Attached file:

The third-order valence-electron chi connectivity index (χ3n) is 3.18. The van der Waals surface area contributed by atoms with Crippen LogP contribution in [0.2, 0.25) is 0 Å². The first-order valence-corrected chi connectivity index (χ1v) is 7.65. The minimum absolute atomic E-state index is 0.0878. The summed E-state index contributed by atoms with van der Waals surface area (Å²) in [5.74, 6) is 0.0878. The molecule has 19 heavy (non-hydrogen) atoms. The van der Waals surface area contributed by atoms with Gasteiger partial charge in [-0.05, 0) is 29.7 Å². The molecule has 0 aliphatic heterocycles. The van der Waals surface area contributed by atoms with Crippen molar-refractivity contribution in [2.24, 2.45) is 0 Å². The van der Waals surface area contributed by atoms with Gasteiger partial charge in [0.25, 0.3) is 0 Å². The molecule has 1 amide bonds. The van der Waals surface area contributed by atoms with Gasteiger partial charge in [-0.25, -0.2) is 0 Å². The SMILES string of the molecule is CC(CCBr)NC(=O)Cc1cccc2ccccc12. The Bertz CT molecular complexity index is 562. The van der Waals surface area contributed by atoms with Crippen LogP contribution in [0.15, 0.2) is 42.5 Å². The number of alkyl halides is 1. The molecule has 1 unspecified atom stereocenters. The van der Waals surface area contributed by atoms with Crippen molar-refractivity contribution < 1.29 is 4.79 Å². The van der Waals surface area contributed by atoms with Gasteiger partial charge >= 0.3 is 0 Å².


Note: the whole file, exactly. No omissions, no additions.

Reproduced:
The third-order valence-electron chi connectivity index (χ3n) is 3.18. The van der Waals surface area contributed by atoms with Crippen LogP contribution in [0.2, 0.25) is 0 Å². The first-order valence-corrected chi connectivity index (χ1v) is 7.65. The minimum absolute atomic E-state index is 0.0878. The summed E-state index contributed by atoms with van der Waals surface area (Å²) in [5.74, 6) is 0.0878. The molecule has 19 heavy (non-hydrogen) atoms. The van der Waals surface area contributed by atoms with Gasteiger partial charge in [-0.05, 0) is 29.7 Å². The molecule has 0 aliphatic heterocycles. The van der Waals surface area contributed by atoms with Crippen molar-refractivity contribution in [2.24, 2.45) is 0 Å². The van der Waals surface area contributed by atoms with Gasteiger partial charge in [0.25, 0.3) is 0 Å². The molecule has 1 amide bonds. The van der Waals surface area contributed by atoms with Gasteiger partial charge in [-0.25, -0.2) is 0 Å². The SMILES string of the molecule is CC(CCBr)NC(=O)Cc1cccc2ccccc12. The Bertz CT molecular complexity index is 562. The van der Waals surface area contributed by atoms with Crippen LogP contribution in [0.15, 0.2) is 42.5 Å². The number of alkyl halides is 1. The molecule has 1 unspecified atom stereocenters. The van der Waals surface area contributed by atoms with Crippen molar-refractivity contribution < 1.29 is 4.79 Å². The van der Waals surface area contributed by atoms with Gasteiger partial charge >= 0.3 is 0 Å².